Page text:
Role Play From Wetmore, Williams Key For UW In Pac-12s
March 6, 2013
UW Director of Writing
SEATTLE -- Kevin McGuff and his Huskies have heard it all season. Since before it began, actually.
His injury plagued Huskies lack depth. They lack rebounding and dominance inside.
And so, "they say," these Dawgs aren't built for what they are about to face: the potential for two games in as many evenings, three games in three nights or even - in a perfect, dreamy world - four games in four days in the Pac-12 tournament.
It begins for fifth-seeded Washington (19-10, 11-7 Pac-12) Thursday at approximately 8:30 p.m. at Seattle's KeyArena against 12th-seeded Oregon (4-26, 2-16) on the Pac-12 Networks, 1150 AM radio in Seattle and here on GoHuskies.com with the exclusive game chat from courtside.
"That would be a good challenge for us," McGuff said of the consecutive games -- which can only come, of course, if UW keeps winning.
"Hopefully," he added with a smile, "we get really tired. That would be a good problem to have."
The Huskies aren't going to suddenly gain depth in the next 48 hours. But they can rediscover specific aspects of their game that propelled them to a surprising, 11-3 start to league play, before four consecutive defeats that included blowout losses to fourth-ranked Stanford and No. 6 California last weekend.
They need a return to their passionate and gritty play of the season's first 3½ months. And for all the wondrous potential in leading scorer Jazmine Davis, who with senior sharpshooter Kristi Kingma were named to the All-Pac-12 team on Tuesday, and in All-Pac-12 Freshman team member Talia Walton, the Huskies may only go as far as hugely important role players Mercedes Wetmore and Aminah Williams take them.
Wetmore leads the Pac-12 with an assist-to-turnover ratio that is just shy of 3:1. She is what Kingma describes as "our engine," the facilitator and decision maker whose drives and kick-out passes create the open 3-pointers UW needs to compensate for what it lacks inside.
Just don't tell Williams about a deficit down low. The previous wing player has astounded her coaches and the rest of the league by turning her new assignment as a 6-foot (maybe) displaced post player out of necessity into the fourth-highest rebounding total in UW history (310, three away from third place).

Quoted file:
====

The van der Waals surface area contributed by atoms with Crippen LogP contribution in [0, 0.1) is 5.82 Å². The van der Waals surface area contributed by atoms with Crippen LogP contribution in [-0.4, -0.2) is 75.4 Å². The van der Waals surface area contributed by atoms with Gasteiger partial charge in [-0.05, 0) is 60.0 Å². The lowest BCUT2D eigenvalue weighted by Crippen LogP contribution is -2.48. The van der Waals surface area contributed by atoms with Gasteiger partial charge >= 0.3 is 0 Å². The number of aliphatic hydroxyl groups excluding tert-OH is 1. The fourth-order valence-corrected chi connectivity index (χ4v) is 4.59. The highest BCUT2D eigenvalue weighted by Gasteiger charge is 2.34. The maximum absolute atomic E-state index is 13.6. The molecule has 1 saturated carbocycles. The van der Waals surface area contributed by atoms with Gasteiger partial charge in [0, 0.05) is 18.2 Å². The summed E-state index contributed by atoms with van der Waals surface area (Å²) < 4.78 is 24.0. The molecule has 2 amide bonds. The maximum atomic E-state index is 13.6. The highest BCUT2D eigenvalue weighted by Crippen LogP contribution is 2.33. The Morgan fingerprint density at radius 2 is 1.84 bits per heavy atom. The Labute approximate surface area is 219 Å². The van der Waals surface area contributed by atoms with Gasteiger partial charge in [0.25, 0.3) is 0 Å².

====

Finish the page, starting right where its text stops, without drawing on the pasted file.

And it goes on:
And Tuesday, she learned she earned a place on the Pac-12 All-Defensive team.
"Oh, my God! That's really shocking," the sophomore from Seattle exclaimed.
"Wait, now how are these voted?" (it's by the league's coaches).
Sure, Stanford and Cal are very good, the league's co-regular-season champions and the top two seeds in this conference tournament. But Washington did not play nearly as well as it needs to if it is to get past the Ducks, then rested and fourth-seeded Colorado Friday night for a place in Saturday's semifinals.
"When we are at our best we are a team that plays stingy defense and creates turnovers. We have to create turnovers," McGuff said, knowing Washington is first in the league (plus-5.1) and Oregon is last (minus-6.9) in turnover margin.
"We are at our best when we are aggressive in transition and getting great spacing on offense, getting good looks from 3(-point) range and knocking them down. We need to move the ball well on offense."
That is Wetmore's responsibility.
The fiery, 5-foot-8 junior entered UW three years ago with a scorer's mentality, after a prolific career at Auburn Riverside High School south of Seattle. But she has become the Huskies' indispensible assists leader at 3.9 per game. Generally, the Huskies win when she succeeds in pushing the ball into the lane then kicking passes outside to Davis (19.2 points per game), Kingma (13.7), Walton (13.5) and key reserve shooter Heather Corral.
"Mercedes is immensely important to us," said Kingma, who is weeks or perhaps games away from the end of her Huskies' career. "She can score, she knows that. But for the good of the team she makes Jaz and myself and others look good.
"She's the engine for our offense. When Mercedes is playing well and passing well our whole offense changes."
The ever-pressing Wetmore said she has on her own studied statistical trends among the top scorers in women's college and professional basketball. She has found the percentage of points scored in one-on-one, isolation matchups is surprisingly low. Most of the points are scored by kick-out passes or other assists created off dribble penetration.
The research reinforced to Wetmore the importance of handling the ball into the lane as if to score, then passing to the Huskies' shooters.
"I do pride myself on giving this team a lot of chances to score," she said before Tuesday's practice, which came after the Huskies' two days off for a mental as much as physical break. "I can score if I need to, but it's more about getting everyone else going."
Williams has gotten everyone else going through sheer determination. Despite being shorter than almost everyone she's up against in the lane - including Oregon's 6-foot-3 freshman Jillian Alleyne Thursday -- she is fourth in the conference with an average of 10.7 rebounds per game. The three averaging more are all 6-2 or taller.
Williams is the only sophomore among the league's top 20 rebounders.
"I know I'm undersized," she said. "But I also know whoever wants the ball more is going to get it.
"My quickness and my long arms definitely have helped."
If Wetmore and Williams get back to helping Thursday night, their Huskies feel they have a KeyArena run in them.
One that can take them all the way to the conference title game and then even perhaps the league's automatic bid to the NCAA tournament?
"We still have a chance," said Kingma, knowing these are among her last games of her injury-detoured Huskies career. "Obviously, we're a long shot to win with how we've played the last two games. But we're going in it to win it.
"I wouldn't want it any other way."